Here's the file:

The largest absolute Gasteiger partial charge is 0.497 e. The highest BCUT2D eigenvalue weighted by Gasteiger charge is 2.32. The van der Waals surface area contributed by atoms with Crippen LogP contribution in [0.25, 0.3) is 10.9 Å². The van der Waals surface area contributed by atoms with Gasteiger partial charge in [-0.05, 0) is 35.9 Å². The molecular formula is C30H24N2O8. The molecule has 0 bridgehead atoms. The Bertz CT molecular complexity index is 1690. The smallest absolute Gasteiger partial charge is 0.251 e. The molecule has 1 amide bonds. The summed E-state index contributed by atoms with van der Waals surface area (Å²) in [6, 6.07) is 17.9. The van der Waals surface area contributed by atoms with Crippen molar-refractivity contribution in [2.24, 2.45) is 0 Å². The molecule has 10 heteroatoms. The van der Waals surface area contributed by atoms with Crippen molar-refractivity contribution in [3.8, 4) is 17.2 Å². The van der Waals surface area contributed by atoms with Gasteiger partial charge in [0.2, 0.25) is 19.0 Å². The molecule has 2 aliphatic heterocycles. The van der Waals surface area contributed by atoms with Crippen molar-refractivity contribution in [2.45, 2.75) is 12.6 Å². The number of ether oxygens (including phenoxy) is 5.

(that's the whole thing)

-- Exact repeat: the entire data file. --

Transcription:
The largest absolute Gasteiger partial charge is 0.497 e. The highest BCUT2D eigenvalue weighted by Gasteiger charge is 2.32. The van der Waals surface area contributed by atoms with Crippen LogP contribution in [0.25, 0.3) is 10.9 Å². The van der Waals surface area contributed by atoms with Gasteiger partial charge in [-0.05, 0) is 35.9 Å². The molecular formula is C30H24N2O8. The molecule has 0 bridgehead atoms. The Bertz CT molecular complexity index is 1690. The smallest absolute Gasteiger partial charge is 0.251 e. The molecule has 1 amide bonds. The summed E-state index contributed by atoms with van der Waals surface area (Å²) in [6, 6.07) is 17.9. The van der Waals surface area contributed by atoms with Crippen molar-refractivity contribution in [2.24, 2.45) is 0 Å². The molecule has 10 heteroatoms. The van der Waals surface area contributed by atoms with Crippen molar-refractivity contribution in [3.8, 4) is 17.2 Å². The van der Waals surface area contributed by atoms with Gasteiger partial charge in [0.2, 0.25) is 19.0 Å². The molecule has 2 aliphatic heterocycles. The van der Waals surface area contributed by atoms with Crippen molar-refractivity contribution in [2.45, 2.75) is 12.6 Å². The number of ether oxygens (including phenoxy) is 5.